Book Review: Flights by Olga Tokarczuk

Book Review: Flights by Olga Tokarczuk

Genre: Fiction, essay, creative non-fiction, travel.

Publisher: Text Publishing

Rating: 🌟 🌟 🌟 🌟 🌟

Polish writer Olga Tokarczuk won the Man Booker International Prize for this novel in 2018 along with a Nike Award, Poland’s highest literary honour. Tokarczuk is a thrilling and exhilarating writer who effortlessly criss-crosses genres and conventions, Flight is part essay, creative non fiction, travel novel and much more.

Book Review: Flights by Olga Tokarczuk

In essence, one becomes what one participates in. In other words, I am what I look at.”

― Olga Tokarczuk, Flights

This quirky, darkly funny and insightful book combines compelling short stories of wanderers and voyagers, with personal anecdotes and philosophical forays. Although this isn’t just another boring novel about a traveller undergoing a personal awakening. Instead, the reader is plunged into the depths of the psychology behind travel. What motivates people to constantly move and migrate? What makes us want to wander – moving towards and away from parts of our lives? There are plenty of odes to that bustling mecca of travel – the airport. You may come to some poignant realisations about yourself as well, if you are a travel-lover.

Book Review: Flights by Olga Tokarczuk

Clearly I did not inherit whatever gene it is that makes it so that when you linger in a place you start to put down roots. I’ve tried, a number of times, but my roots have always been shallow; the littlest breeze could always blow me right over. I don’t know how to germinate, I’m simply not in possession of that vegetable capacity. I can’t extract nutrition from the ground, I am the anti-Antaeus. My energy derives from movement—from the shuddering of buses, the rumble of planes, trains’ and ferries’ rocking.”

― Olga Tokarczuk, Flights

This book was interesting to read during the time of covid when all travel has ceased. This added a poignant and reflective dimension to reading it.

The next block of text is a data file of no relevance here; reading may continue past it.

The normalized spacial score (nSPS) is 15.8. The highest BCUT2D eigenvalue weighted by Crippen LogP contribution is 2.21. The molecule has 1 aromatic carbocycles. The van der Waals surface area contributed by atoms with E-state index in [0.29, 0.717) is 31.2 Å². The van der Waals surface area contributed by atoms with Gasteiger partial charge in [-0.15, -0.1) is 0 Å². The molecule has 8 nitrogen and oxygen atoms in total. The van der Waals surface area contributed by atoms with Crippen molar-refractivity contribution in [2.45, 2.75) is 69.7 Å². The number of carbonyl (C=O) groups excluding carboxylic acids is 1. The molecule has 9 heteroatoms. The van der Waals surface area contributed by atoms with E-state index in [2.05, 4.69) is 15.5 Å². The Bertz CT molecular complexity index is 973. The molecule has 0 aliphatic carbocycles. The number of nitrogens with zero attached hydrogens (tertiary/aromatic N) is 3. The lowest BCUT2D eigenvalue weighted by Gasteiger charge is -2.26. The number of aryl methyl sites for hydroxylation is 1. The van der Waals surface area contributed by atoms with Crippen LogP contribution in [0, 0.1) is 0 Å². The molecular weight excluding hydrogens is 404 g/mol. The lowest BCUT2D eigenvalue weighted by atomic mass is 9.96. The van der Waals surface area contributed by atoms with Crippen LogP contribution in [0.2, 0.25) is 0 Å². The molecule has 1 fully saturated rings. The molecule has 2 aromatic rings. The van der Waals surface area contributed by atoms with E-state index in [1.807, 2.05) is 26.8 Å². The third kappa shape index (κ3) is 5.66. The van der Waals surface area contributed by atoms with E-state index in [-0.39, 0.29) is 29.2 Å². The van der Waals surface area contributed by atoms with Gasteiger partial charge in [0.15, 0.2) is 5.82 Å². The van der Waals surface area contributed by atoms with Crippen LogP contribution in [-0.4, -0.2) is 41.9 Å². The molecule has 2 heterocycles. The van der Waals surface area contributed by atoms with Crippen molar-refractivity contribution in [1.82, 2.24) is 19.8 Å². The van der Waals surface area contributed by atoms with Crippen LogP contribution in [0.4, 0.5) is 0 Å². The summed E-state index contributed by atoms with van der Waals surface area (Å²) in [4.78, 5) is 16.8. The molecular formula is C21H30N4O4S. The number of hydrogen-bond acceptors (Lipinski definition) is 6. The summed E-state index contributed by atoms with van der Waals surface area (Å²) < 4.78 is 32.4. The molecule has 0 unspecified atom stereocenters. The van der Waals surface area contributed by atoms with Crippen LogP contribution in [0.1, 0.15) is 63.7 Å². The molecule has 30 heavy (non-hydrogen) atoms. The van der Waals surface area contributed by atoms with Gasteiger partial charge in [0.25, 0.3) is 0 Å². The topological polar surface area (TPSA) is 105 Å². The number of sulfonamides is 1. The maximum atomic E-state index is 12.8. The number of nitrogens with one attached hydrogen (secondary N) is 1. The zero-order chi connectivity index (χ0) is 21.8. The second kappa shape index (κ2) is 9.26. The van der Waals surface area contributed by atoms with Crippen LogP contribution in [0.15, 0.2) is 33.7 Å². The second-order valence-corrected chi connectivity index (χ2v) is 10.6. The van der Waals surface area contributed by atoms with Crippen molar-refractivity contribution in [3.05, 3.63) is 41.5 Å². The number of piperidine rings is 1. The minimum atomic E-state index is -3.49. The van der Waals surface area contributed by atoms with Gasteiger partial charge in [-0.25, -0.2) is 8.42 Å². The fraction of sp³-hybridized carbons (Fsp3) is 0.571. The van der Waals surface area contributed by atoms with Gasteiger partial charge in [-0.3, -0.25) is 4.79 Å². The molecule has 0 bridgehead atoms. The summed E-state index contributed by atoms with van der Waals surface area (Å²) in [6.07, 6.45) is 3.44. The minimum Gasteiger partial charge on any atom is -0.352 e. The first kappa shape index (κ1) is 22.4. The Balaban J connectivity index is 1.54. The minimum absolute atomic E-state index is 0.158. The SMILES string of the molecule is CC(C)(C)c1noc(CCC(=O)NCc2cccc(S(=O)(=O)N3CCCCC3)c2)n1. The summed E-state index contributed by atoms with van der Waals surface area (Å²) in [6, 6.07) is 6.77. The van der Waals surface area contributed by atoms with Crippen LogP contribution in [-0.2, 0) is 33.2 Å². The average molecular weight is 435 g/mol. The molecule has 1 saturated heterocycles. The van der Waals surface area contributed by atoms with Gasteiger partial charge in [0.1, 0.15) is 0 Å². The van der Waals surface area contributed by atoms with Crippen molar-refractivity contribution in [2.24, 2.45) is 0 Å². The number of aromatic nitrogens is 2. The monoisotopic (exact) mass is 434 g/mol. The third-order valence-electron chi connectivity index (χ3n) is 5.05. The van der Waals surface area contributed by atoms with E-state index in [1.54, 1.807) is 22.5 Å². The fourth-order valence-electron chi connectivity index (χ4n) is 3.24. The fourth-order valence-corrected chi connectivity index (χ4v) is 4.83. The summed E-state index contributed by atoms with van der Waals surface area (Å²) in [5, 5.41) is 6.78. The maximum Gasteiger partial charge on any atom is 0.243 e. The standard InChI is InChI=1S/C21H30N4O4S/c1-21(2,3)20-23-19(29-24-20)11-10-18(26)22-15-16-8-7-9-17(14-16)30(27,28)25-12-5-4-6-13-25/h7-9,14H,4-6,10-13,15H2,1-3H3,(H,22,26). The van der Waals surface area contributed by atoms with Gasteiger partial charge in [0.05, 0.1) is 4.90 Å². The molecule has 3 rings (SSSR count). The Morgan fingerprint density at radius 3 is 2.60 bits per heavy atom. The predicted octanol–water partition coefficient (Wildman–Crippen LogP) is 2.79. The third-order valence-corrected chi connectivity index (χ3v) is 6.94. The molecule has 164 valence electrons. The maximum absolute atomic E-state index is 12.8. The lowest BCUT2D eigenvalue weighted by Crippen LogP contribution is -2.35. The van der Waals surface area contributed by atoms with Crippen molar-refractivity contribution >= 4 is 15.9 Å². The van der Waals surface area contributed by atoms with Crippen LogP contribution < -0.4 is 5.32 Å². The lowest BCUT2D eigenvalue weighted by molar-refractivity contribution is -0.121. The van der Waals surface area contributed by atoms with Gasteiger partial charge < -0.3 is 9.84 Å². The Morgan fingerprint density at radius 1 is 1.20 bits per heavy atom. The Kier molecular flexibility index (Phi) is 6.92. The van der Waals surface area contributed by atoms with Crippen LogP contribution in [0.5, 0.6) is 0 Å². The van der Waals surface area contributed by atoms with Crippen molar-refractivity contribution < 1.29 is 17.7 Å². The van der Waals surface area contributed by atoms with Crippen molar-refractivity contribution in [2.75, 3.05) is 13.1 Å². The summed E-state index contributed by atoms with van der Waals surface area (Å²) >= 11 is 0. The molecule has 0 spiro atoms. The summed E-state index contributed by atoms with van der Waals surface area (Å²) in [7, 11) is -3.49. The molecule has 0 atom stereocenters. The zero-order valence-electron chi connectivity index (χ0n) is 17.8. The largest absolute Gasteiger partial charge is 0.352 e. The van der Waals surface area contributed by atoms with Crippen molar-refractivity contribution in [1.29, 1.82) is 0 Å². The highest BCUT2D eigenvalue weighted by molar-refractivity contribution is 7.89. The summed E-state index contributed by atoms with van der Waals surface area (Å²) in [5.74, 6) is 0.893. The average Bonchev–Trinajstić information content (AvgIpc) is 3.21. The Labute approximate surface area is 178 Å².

Book Review: Flights by Olga Tokarczuk

Standing there on the embankment, staring into the current, I realized that—in spite of all the risks involved—a thing in motion will always be better than a thing at rest; that change will always be a nobler thing than permanence; that that which is static will degenerate and decay, turn to ash, while that which is in motion is able to last for all eternity.”

― Olga Tokarczuk, Flights

Tokarczuk’s mission is far deeper than travel stories. Instead she delves into the deep contours of the human soul, heart and consciousness. There is abundant genius in her words and a sensitive, tender and almost voyeuristic way in how she writes about her fellow travellers.

What makes us most human is the possession of a unique and irreducible story, that takes place over time and leave behind our traces.”
― Olga Tokarczuk, Flights

Book Review: Flights by Olga Tokarczuk

Travel becomes a metaphor for life as a whole, in all of their exquisite joy and loneliness. Flights reminds me of another rambling epic: Austerlitz by W. G. Sebald. Just like Austerlitz, Flights is a haunting and unusual book that dares to go where not many other books dare to go, into the soul of the world. This is a bold and amazing book that defies genres and so becomes a genre all of its own.

Then you realize: night gives the world back its natural, original appearance, without suger-coating it; day is a flight of fancy, light a slight exception, an oversight, a disruption of the order. The world in fact is dark, almost black. Motionless and cold.” ― Olga Tokarczuk, Flights

Book Review: Flights by Olga Tokarczuk
Middle of Nowhere by Leland Foster

I would definitely recommend this book to anyone who loves travel, philosophy, psychology and the intersection between all of these topics.

Rating: 🌟 🌟 🌟 🌟 🌟

Published by Content Catnip

Content Catnip is a quirky internet wunderkammer written by an Intergalactic Space Māori named Content Catnip. Join me as I meander through the quirky and curious aspects of history, indigenous spirituality, the natural world, animals, art, storytelling, books, philosophy, travel, Māori culture and loads more.

3 thoughts on “Book Review: Flights by Olga Tokarczuk

    1. Oh you know this one Neri? That’s so cool I am so glad you loved it. Yeah it’s a book I will treasure forever too. Hope you are having a good weekend 🙂


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